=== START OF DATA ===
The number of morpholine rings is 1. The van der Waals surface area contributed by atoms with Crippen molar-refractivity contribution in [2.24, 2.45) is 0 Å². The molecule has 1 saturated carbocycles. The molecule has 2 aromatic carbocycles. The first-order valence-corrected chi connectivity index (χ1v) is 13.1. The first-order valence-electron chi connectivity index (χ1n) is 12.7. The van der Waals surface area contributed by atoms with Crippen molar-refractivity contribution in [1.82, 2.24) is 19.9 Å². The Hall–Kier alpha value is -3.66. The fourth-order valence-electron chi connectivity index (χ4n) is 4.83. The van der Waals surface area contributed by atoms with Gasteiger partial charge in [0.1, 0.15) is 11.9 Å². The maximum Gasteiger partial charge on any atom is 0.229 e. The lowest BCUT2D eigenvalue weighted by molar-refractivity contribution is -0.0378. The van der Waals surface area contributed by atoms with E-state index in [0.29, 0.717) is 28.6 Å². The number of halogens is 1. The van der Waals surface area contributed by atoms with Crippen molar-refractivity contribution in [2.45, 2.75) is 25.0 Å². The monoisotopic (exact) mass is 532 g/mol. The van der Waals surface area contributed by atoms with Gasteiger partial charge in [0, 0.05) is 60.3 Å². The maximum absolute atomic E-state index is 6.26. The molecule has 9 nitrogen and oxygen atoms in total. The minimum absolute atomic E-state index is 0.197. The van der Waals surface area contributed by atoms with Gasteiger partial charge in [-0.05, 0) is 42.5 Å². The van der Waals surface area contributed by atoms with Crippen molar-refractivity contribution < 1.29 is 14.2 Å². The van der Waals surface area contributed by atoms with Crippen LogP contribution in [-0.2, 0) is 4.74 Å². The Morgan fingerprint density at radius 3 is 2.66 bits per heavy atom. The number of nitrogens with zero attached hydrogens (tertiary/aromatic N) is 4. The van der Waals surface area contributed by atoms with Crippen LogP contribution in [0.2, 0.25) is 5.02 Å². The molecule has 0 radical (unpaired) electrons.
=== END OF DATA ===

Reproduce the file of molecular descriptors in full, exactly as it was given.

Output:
The number of morpholine rings is 1. The van der Waals surface area contributed by atoms with Crippen molar-refractivity contribution in [2.24, 2.45) is 0 Å². The molecule has 1 saturated carbocycles. The molecule has 2 aromatic carbocycles. The first-order valence-corrected chi connectivity index (χ1v) is 13.1. The first-order valence-electron chi connectivity index (χ1n) is 12.7. The van der Waals surface area contributed by atoms with Crippen molar-refractivity contribution in [1.82, 2.24) is 19.9 Å². The Hall–Kier alpha value is -3.66. The fourth-order valence-electron chi connectivity index (χ4n) is 4.83. The van der Waals surface area contributed by atoms with Gasteiger partial charge in [0.1, 0.15) is 11.9 Å². The maximum Gasteiger partial charge on any atom is 0.229 e. The lowest BCUT2D eigenvalue weighted by molar-refractivity contribution is -0.0378. The van der Waals surface area contributed by atoms with E-state index in [0.29, 0.717) is 28.6 Å². The number of halogens is 1. The van der Waals surface area contributed by atoms with Crippen molar-refractivity contribution in [2.45, 2.75) is 25.0 Å². The monoisotopic (exact) mass is 532 g/mol. The van der Waals surface area contributed by atoms with Gasteiger partial charge in [0, 0.05) is 60.3 Å². The maximum absolute atomic E-state index is 6.26. The molecule has 9 nitrogen and oxygen atoms in total. The minimum absolute atomic E-state index is 0.197. The van der Waals surface area contributed by atoms with Gasteiger partial charge in [-0.05, 0) is 42.5 Å². The van der Waals surface area contributed by atoms with Crippen molar-refractivity contribution < 1.29 is 14.2 Å². The van der Waals surface area contributed by atoms with Crippen LogP contribution in [-0.2, 0) is 4.74 Å². The Morgan fingerprint density at radius 3 is 2.66 bits per heavy atom. The number of nitrogens with zero attached hydrogens (tertiary/aromatic N) is 4. The van der Waals surface area contributed by atoms with Crippen LogP contribution in [0.2, 0.25) is 5.02 Å². The molecule has 0 radical (unpaired) electrons.